Are clashes always unavoidable? Unfortunately not… a few days later we disagreed on another point of view – the definition of paradise… For me, it was her country, the land of nice people, marvelous food and paradise-like seasides, for Aline it was Europe, where “it is always snowing and only rich people live”… I did not know what to answer. Instead of saying “the most convincing” “it is not true” I explained to her that wealth is not equally distributed in Europe. You can see here in Borneo, there are more opulent people and poorer ones as well. The same pertains to Europe… So, through sitting down and talking, we managed to sort out this issue – until our meaningful talk was interrupted by the time for Muslim prayers. She only said “I have to go, now“ and she left. Situations where you leave your comfort zone make you contemplate yourself. Am I boring? Do I smell? The feeling of ambiguity faded away when next time he took me to prayers, for which I still feel very privileged. Just this one experience I learnt more about her and her culture than before just by reading from travel books. By being open-minded, you can learn a lot more about other cultures, in order to do so, however, you have to face challenges.

Language is essential to understand each other. I can easily challenge this view by saying that sometimes we do not understand those people who speak the same language. At least it has happened to me quite few times… In Borneo I learnt that language can confuse you – even more. We are together with many other people, and they start talking in their languages, and I do not understand anything. Maybe they are talking about me? – arises the question. I told them very politely (Please talk in English in Malay, which I learnt from my travel book. Their response was “why don`t you learn our language, then? Fair enough. The global ‘lingua franca’ will only take you so far. I did not know what to say against this… In a way I knew he was not really right, nor was I. I heard that Borneo has such diverse ethnicity, that people speak English as their 4th language, since many of them speak their indigenous tribe language, besides that they speak the Sarawak dialect, and of course the official language of the country, Bahasa Malay so people might not be comfortable in expressing themselves in English, which I had to understand.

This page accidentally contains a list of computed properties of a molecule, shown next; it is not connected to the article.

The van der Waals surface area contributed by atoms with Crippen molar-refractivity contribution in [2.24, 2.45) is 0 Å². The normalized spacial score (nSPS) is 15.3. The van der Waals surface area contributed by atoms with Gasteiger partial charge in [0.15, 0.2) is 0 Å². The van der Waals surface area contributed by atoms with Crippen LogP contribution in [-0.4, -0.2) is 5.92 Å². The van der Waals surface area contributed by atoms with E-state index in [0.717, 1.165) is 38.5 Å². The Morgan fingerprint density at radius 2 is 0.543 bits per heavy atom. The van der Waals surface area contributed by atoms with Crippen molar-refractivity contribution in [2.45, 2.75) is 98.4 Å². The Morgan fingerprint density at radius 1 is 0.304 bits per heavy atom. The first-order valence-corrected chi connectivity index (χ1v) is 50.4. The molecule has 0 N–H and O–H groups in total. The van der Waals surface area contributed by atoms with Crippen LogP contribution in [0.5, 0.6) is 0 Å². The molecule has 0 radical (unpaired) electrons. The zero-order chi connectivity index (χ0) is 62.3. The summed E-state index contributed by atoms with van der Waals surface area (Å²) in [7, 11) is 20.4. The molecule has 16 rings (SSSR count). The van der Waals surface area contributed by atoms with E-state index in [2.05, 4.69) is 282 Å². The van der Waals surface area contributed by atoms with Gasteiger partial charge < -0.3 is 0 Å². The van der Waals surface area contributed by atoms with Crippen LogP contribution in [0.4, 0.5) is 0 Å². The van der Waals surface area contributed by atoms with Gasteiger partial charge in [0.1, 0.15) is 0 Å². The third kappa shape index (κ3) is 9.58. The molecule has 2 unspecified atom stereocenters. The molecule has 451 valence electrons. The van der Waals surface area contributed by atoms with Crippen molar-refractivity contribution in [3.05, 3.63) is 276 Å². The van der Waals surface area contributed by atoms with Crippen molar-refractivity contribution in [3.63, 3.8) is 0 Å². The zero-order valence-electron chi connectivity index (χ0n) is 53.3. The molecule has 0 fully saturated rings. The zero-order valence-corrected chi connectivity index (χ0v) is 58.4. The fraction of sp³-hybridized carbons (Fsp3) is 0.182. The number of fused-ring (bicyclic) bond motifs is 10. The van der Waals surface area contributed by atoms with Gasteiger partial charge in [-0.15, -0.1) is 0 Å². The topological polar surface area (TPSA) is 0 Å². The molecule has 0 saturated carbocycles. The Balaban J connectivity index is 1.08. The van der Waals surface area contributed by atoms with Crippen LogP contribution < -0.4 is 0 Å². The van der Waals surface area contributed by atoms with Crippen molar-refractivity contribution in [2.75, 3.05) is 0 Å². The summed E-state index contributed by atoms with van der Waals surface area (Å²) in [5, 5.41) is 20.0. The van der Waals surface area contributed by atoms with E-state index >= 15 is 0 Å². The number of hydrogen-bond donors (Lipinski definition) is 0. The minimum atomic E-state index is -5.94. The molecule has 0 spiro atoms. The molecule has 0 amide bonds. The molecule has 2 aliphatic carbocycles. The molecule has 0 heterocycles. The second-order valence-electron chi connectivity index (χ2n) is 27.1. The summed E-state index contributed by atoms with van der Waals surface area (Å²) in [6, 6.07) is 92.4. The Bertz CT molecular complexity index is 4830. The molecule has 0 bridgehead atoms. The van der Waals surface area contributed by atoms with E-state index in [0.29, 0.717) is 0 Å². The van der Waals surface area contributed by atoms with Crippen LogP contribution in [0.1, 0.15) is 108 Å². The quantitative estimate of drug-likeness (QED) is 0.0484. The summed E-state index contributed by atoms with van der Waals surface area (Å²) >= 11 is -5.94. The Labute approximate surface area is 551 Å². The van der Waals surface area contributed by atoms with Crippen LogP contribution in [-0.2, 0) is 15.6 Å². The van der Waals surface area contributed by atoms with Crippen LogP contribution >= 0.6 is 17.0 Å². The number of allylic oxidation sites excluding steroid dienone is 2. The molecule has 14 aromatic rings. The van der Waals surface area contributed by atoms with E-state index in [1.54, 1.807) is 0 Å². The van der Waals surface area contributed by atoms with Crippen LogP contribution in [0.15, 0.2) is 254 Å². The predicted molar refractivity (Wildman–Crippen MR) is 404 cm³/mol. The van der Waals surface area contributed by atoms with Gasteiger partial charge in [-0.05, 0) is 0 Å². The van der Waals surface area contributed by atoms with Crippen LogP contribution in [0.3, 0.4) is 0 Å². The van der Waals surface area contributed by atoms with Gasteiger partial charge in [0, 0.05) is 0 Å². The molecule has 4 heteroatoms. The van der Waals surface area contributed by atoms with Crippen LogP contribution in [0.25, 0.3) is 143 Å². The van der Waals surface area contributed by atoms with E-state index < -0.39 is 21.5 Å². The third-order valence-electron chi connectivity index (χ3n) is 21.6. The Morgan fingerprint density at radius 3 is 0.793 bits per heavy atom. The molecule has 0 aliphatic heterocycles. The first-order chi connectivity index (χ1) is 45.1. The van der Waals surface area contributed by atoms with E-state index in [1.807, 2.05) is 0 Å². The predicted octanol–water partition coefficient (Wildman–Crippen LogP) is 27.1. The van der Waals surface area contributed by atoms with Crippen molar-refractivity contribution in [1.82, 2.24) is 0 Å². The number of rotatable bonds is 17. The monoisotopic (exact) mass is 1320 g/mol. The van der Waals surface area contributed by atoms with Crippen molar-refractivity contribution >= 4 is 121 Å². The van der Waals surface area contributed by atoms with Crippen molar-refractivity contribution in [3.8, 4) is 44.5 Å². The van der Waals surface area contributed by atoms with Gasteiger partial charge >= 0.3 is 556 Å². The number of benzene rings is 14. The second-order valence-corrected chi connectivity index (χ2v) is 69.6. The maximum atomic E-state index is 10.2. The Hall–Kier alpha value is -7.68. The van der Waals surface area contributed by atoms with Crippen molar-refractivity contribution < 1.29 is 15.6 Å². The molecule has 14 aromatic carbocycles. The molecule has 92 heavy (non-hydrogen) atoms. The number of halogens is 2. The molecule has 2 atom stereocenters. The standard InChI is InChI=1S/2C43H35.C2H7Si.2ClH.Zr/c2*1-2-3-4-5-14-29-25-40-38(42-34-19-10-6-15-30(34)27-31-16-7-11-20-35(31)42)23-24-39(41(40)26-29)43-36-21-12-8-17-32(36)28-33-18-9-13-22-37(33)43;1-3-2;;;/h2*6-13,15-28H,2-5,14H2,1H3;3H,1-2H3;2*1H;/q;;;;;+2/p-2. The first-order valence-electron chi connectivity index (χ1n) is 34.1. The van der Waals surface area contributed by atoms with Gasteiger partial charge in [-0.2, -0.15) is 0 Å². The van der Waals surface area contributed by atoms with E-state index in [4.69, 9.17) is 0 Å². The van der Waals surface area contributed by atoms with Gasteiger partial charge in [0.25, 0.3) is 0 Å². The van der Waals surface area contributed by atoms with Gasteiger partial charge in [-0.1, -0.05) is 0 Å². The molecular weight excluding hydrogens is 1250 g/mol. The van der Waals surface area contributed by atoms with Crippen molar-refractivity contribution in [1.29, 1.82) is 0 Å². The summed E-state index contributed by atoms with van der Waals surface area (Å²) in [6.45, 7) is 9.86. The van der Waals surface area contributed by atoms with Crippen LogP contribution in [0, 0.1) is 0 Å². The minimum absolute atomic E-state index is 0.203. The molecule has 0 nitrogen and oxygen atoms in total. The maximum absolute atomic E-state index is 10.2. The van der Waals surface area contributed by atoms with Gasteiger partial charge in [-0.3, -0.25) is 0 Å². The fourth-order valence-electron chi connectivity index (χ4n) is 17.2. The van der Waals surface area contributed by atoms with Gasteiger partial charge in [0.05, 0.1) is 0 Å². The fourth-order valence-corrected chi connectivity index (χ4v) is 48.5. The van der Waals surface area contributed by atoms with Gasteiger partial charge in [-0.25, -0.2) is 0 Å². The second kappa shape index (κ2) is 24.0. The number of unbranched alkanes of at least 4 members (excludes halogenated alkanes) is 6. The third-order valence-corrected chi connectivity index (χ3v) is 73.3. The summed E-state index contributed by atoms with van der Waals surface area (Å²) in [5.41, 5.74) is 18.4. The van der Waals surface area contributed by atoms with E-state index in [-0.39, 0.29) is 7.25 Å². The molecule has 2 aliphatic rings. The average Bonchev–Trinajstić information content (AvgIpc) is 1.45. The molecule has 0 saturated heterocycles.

I would not say since then I am fluent in any of the myriad of languages spoken in Borneo, but I think I understood that if you want to be understood you have to understand other people as well. After having spent a year at the United World College of the Atlantic with more than 80 nationalities and 3 weeks in Malaysia I dare to say that… What do you expect me, dear reader to tell you? I still have a lot to learn from and about different cultures. A lot more. By being open-mined and simply treating people as you would expect them to treat you, you can only gain. Still, the challenges emerging from the fertile soil of countries, continents, cultures makes the Earth a better place, by the mere fact that people do not think in the same way, diversity is indeed a virtue. I am really happy and eager to face these challenges. If only it were so easy to solve all the problems on our planet that have got to do with cultural differences!

-United World Colleges Student Magazine-